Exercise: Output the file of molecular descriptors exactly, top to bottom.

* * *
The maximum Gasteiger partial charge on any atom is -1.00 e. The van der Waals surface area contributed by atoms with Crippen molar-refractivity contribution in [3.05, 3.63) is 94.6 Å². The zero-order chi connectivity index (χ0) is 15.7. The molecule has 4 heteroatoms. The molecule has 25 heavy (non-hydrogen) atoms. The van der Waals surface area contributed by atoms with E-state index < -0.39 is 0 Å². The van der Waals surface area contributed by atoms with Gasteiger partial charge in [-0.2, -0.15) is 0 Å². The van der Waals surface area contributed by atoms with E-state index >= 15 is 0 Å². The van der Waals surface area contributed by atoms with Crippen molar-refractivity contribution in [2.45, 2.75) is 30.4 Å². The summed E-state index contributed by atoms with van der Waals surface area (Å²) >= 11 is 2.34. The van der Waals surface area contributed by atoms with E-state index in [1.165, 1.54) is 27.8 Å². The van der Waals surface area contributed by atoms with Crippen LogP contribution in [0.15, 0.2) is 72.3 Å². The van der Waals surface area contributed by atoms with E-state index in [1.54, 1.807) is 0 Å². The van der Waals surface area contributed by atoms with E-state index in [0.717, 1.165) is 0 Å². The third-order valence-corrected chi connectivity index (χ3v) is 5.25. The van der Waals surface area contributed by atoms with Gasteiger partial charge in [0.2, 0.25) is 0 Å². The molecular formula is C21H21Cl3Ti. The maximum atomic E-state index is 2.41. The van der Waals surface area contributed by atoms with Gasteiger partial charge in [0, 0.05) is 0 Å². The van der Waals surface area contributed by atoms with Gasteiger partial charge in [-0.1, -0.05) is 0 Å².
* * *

The maximum Gasteiger partial charge on any atom is -1.00 e. The van der Waals surface area contributed by atoms with Crippen molar-refractivity contribution in [3.05, 3.63) is 94.6 Å². The zero-order chi connectivity index (χ0) is 15.7. The molecule has 4 heteroatoms. The molecule has 25 heavy (non-hydrogen) atoms. The van der Waals surface area contributed by atoms with E-state index < -0.39 is 0 Å². The van der Waals surface area contributed by atoms with Gasteiger partial charge in [-0.2, -0.15) is 0 Å². The van der Waals surface area contributed by atoms with E-state index >= 15 is 0 Å². The van der Waals surface area contributed by atoms with Crippen molar-refractivity contribution in [2.45, 2.75) is 30.4 Å². The summed E-state index contributed by atoms with van der Waals surface area (Å²) >= 11 is 2.34. The van der Waals surface area contributed by atoms with E-state index in [1.165, 1.54) is 27.8 Å². The van der Waals surface area contributed by atoms with Crippen LogP contribution in [0.15, 0.2) is 72.3 Å². The van der Waals surface area contributed by atoms with E-state index in [1.54, 1.807) is 0 Å². The van der Waals surface area contributed by atoms with E-state index in [0.717, 1.165) is 0 Å². The third-order valence-corrected chi connectivity index (χ3v) is 5.25. The van der Waals surface area contributed by atoms with Gasteiger partial charge in [0.2, 0.25) is 0 Å². The molecular formula is C21H21Cl3Ti. The maximum atomic E-state index is 2.41. The van der Waals surface area contributed by atoms with Gasteiger partial charge in [0, 0.05) is 0 Å². The van der Waals surface area contributed by atoms with Gasteiger partial charge in [-0.1, -0.05) is 0 Å².